Until now, the 4G cellular network has not been fast or powerful enough to replicate human-like reflexes. This is largely due to these reflexes being dependent on latency, the time it takes for data to be uploaded and reach its target.


In the context of driverless cars, this is the time it takes for data to be transmitted to the processor and to trigger a real-time reaction such as a brake or swerve to avoid an obstacle in real-time.


Operating on a 4G network, the average latency time is around 50ms. With the introduction of 5G, however, this has the potential to drop to an impressive 1ms. Naturally, there is some differentiation between potential speeds and real-life speed but nevertheless Google Stadia, a cloud-based gaming solution, is anticipating real-life latency speeds of around 10ms – this is still quicker than the time it takes for an image to be seen by the human eye and processed by the brain which is around 13ms, according to a 2014 study


This means, in theory at least, that driverless cars could have superhuman reflexes with the ability to reduce the margin of human error, automatically swerving to avoid other cars, obstacles or pedestrians sooner than the human brain has had the opportunity to process it.


Once 5G is widely established and proven its credentials as a super-fast, reliable and stable platform, and latency speeds reduced, it is likely that we will see autonomous vehicles becoming increasingly safe, advanced and a reality on the roads.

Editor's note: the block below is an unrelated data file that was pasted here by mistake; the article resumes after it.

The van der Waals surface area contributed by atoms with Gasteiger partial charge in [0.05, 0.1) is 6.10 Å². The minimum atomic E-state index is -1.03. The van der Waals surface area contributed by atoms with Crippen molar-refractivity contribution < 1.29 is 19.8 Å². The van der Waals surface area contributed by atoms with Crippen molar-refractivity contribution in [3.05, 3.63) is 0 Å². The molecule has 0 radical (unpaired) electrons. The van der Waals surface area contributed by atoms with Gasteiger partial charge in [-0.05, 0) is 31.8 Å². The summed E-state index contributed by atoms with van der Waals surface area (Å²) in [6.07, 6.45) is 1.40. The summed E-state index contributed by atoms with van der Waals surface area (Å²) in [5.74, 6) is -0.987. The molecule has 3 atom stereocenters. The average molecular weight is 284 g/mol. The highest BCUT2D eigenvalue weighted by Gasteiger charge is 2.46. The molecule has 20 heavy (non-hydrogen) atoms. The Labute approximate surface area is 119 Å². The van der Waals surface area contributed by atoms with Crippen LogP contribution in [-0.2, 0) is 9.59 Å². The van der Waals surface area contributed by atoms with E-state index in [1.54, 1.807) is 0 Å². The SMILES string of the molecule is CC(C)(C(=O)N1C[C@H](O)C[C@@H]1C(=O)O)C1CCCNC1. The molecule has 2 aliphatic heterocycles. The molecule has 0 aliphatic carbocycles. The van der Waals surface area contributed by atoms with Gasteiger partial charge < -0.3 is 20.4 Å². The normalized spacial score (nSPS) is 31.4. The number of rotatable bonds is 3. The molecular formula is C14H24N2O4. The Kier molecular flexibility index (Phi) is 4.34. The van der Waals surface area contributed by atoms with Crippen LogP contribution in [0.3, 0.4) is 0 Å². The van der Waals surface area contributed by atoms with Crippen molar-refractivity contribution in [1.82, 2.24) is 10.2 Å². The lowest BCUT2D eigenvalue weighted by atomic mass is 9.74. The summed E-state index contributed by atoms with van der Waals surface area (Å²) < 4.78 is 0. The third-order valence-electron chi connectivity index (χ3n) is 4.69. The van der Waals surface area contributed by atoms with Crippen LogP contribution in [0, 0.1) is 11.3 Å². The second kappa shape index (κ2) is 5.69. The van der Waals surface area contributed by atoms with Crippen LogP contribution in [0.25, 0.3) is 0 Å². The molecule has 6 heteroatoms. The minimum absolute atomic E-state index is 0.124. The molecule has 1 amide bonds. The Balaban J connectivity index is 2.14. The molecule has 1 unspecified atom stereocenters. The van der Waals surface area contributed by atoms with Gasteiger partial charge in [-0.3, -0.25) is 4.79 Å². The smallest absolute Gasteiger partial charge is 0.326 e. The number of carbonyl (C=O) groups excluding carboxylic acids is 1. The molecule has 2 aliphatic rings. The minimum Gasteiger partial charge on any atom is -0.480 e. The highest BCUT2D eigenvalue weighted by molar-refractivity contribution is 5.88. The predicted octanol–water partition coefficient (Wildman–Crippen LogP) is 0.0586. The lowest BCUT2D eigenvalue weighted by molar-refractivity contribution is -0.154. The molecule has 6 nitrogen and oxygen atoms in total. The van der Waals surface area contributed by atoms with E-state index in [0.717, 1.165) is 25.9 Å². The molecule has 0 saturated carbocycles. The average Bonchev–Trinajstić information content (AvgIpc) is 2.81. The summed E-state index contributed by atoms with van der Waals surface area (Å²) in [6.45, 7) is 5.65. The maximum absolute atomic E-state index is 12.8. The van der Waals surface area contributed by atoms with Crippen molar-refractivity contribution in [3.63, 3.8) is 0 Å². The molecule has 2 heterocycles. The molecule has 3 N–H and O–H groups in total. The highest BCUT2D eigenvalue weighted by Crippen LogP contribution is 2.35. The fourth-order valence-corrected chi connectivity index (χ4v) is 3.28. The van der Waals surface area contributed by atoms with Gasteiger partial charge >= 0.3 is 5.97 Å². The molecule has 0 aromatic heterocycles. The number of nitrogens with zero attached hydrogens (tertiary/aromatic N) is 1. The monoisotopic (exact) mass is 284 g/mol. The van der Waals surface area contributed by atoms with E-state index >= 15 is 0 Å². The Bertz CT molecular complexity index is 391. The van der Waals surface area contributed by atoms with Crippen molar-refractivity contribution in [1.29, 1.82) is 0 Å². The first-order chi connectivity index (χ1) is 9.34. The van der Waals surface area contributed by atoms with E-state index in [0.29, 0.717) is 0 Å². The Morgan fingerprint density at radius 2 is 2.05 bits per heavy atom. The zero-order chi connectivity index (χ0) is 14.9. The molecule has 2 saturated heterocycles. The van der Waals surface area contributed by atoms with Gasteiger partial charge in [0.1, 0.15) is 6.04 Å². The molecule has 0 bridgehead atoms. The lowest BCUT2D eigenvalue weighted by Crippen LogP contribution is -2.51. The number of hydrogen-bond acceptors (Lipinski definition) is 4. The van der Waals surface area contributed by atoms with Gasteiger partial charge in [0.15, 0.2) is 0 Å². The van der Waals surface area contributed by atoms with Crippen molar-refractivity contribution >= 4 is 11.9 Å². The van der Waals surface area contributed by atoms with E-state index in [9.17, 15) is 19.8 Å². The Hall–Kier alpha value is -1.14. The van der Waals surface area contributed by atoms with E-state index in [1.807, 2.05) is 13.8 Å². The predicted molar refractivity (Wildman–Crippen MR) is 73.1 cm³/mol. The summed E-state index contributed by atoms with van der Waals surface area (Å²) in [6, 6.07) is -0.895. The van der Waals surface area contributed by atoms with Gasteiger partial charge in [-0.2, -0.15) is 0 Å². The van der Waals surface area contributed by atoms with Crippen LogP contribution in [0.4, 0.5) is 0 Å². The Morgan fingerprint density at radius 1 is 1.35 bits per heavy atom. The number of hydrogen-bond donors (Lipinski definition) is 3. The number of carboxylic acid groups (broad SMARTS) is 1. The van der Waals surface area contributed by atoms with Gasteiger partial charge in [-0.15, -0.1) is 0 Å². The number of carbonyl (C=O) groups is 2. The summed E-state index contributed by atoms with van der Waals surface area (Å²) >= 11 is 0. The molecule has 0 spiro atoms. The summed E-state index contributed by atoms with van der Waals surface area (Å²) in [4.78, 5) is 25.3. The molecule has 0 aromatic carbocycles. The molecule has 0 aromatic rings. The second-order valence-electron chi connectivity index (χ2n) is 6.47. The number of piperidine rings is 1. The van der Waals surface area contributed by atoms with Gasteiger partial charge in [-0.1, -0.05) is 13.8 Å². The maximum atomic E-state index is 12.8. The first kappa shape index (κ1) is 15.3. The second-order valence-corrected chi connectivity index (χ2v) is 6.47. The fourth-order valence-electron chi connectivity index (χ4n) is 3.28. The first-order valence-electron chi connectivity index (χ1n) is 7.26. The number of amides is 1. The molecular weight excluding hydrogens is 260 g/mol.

5G and the healthcare sector

It’s not just the automotive sector that could be transformed by 5G. The healthcare sector is likely to change and the introduction of 5G could bring about significant updates to the way healthcare is both advanced and delivered worldwide.


The forecasted bandwidth and speeds of 5G could enable paramedics operating a 5G smart ambulance, equipped with real-time technology and scanners, to send live data, imagery and scans directly to the hospital whilst the patient is enroute.


Once at hospital huge volumes of live data will have been analysed through data labelling and annotation and doctors could deliver innovative, less invasive treatments through 5G-developed augmented reality (AR), virtual reality (VR) and spatial computing.


If the procedure requires a specialist, the patient could be connected to a surgeon thousands of miles away through 5G remote robotic surgery. Much like driverless cars, this will be made possible thanks to decreased latency times. When a patient is ready to go home, which could be far sooner than previously possible, they could be monitored remotely by real-time data transmitters.

What does 5G mean for businesses?

There’s a myriad of innovative possibilities and boundless potential for 5G to transform how business works on many levels and across a huge number of sectors.


Whilst 5G is still in its infancy, and there is plenty of speculation circling, many early indications point towards our workplaces, cars, homes, and hospitals becoming glorified data processing hubs powered by powerful 5G data chips.


For businesses to truly harness the power of 5G, the coming years are highly likely to see an ever-growing demand for super-efficient data labelling, tagging and annotation as processes are able to compete with, and go beyond, human-like responses and intelligence.